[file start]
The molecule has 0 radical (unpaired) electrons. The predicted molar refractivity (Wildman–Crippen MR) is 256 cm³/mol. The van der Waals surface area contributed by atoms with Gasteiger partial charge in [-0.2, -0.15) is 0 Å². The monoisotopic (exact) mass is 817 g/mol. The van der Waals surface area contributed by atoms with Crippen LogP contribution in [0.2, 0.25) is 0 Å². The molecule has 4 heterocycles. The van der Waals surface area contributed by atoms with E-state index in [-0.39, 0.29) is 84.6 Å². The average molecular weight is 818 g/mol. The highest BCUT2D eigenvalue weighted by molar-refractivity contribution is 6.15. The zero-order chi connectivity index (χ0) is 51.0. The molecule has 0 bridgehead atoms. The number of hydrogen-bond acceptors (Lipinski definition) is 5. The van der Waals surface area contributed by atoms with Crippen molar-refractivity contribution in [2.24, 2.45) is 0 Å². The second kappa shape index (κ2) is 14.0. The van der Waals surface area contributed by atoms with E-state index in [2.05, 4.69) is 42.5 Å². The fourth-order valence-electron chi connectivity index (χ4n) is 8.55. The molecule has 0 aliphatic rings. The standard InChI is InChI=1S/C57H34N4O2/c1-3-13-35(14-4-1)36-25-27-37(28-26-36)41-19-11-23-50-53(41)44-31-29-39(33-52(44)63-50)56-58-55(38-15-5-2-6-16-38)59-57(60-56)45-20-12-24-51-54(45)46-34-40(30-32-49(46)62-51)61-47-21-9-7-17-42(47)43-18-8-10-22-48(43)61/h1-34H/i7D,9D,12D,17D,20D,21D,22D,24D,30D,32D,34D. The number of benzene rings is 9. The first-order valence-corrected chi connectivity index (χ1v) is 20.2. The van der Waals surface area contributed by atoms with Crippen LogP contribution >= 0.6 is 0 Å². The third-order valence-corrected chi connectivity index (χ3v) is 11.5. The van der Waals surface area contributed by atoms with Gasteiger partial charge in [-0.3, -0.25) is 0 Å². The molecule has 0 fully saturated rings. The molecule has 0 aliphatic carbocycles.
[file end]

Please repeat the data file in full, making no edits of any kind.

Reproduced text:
The molecule has 0 radical (unpaired) electrons. The predicted molar refractivity (Wildman–Crippen MR) is 256 cm³/mol. The van der Waals surface area contributed by atoms with Gasteiger partial charge in [-0.2, -0.15) is 0 Å². The monoisotopic (exact) mass is 817 g/mol. The van der Waals surface area contributed by atoms with Crippen LogP contribution in [0.2, 0.25) is 0 Å². The molecule has 4 heterocycles. The van der Waals surface area contributed by atoms with E-state index in [-0.39, 0.29) is 84.6 Å². The average molecular weight is 818 g/mol. The highest BCUT2D eigenvalue weighted by molar-refractivity contribution is 6.15. The zero-order chi connectivity index (χ0) is 51.0. The molecule has 0 bridgehead atoms. The number of hydrogen-bond acceptors (Lipinski definition) is 5. The van der Waals surface area contributed by atoms with Crippen molar-refractivity contribution in [2.24, 2.45) is 0 Å². The second kappa shape index (κ2) is 14.0. The van der Waals surface area contributed by atoms with E-state index in [2.05, 4.69) is 42.5 Å². The fourth-order valence-electron chi connectivity index (χ4n) is 8.55. The molecule has 0 aliphatic rings. The standard InChI is InChI=1S/C57H34N4O2/c1-3-13-35(14-4-1)36-25-27-37(28-26-36)41-19-11-23-50-53(41)44-31-29-39(33-52(44)63-50)56-58-55(38-15-5-2-6-16-38)59-57(60-56)45-20-12-24-51-54(45)46-34-40(30-32-49(46)62-51)61-47-21-9-7-17-42(47)43-18-8-10-22-48(43)61/h1-34H/i7D,9D,12D,17D,20D,21D,22D,24D,30D,32D,34D. The number of benzene rings is 9. The first-order valence-corrected chi connectivity index (χ1v) is 20.2. The van der Waals surface area contributed by atoms with Crippen LogP contribution >= 0.6 is 0 Å². The third-order valence-corrected chi connectivity index (χ3v) is 11.5. The van der Waals surface area contributed by atoms with Gasteiger partial charge in [-0.3, -0.25) is 0 Å². The molecule has 0 fully saturated rings. The molecule has 0 aliphatic carbocycles.